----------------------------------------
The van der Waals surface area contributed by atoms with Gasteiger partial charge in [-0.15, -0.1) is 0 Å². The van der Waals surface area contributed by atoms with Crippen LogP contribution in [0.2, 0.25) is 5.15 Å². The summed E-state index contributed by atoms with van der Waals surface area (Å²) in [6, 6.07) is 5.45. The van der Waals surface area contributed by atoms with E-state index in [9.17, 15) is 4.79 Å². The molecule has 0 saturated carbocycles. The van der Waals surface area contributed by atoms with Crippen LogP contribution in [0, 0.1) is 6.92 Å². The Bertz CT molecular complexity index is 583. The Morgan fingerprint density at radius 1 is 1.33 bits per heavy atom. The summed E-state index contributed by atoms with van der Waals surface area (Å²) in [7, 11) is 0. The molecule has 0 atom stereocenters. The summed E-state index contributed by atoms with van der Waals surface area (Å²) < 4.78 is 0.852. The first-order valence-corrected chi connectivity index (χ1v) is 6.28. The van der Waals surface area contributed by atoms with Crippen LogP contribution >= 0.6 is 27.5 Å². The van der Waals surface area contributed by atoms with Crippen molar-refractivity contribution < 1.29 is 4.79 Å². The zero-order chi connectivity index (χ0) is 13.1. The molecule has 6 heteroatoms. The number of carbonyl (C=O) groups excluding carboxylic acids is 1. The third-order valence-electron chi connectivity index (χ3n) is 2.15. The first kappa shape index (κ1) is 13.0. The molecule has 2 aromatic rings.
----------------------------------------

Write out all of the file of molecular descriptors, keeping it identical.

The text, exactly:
The van der Waals surface area contributed by atoms with Gasteiger partial charge in [-0.15, -0.1) is 0 Å². The van der Waals surface area contributed by atoms with Crippen LogP contribution in [0.2, 0.25) is 5.15 Å². The summed E-state index contributed by atoms with van der Waals surface area (Å²) in [6, 6.07) is 5.45. The van der Waals surface area contributed by atoms with E-state index in [9.17, 15) is 4.79 Å². The molecule has 0 saturated carbocycles. The van der Waals surface area contributed by atoms with Crippen LogP contribution in [0, 0.1) is 6.92 Å². The Bertz CT molecular complexity index is 583. The Morgan fingerprint density at radius 1 is 1.33 bits per heavy atom. The summed E-state index contributed by atoms with van der Waals surface area (Å²) in [7, 11) is 0. The molecule has 0 atom stereocenters. The summed E-state index contributed by atoms with van der Waals surface area (Å²) < 4.78 is 0.852. The first-order valence-corrected chi connectivity index (χ1v) is 6.28. The van der Waals surface area contributed by atoms with Crippen LogP contribution >= 0.6 is 27.5 Å². The van der Waals surface area contributed by atoms with Crippen molar-refractivity contribution < 1.29 is 4.79 Å². The zero-order chi connectivity index (χ0) is 13.1. The molecule has 6 heteroatoms. The number of carbonyl (C=O) groups excluding carboxylic acids is 1. The third-order valence-electron chi connectivity index (χ3n) is 2.15. The first kappa shape index (κ1) is 13.0. The molecule has 2 aromatic rings.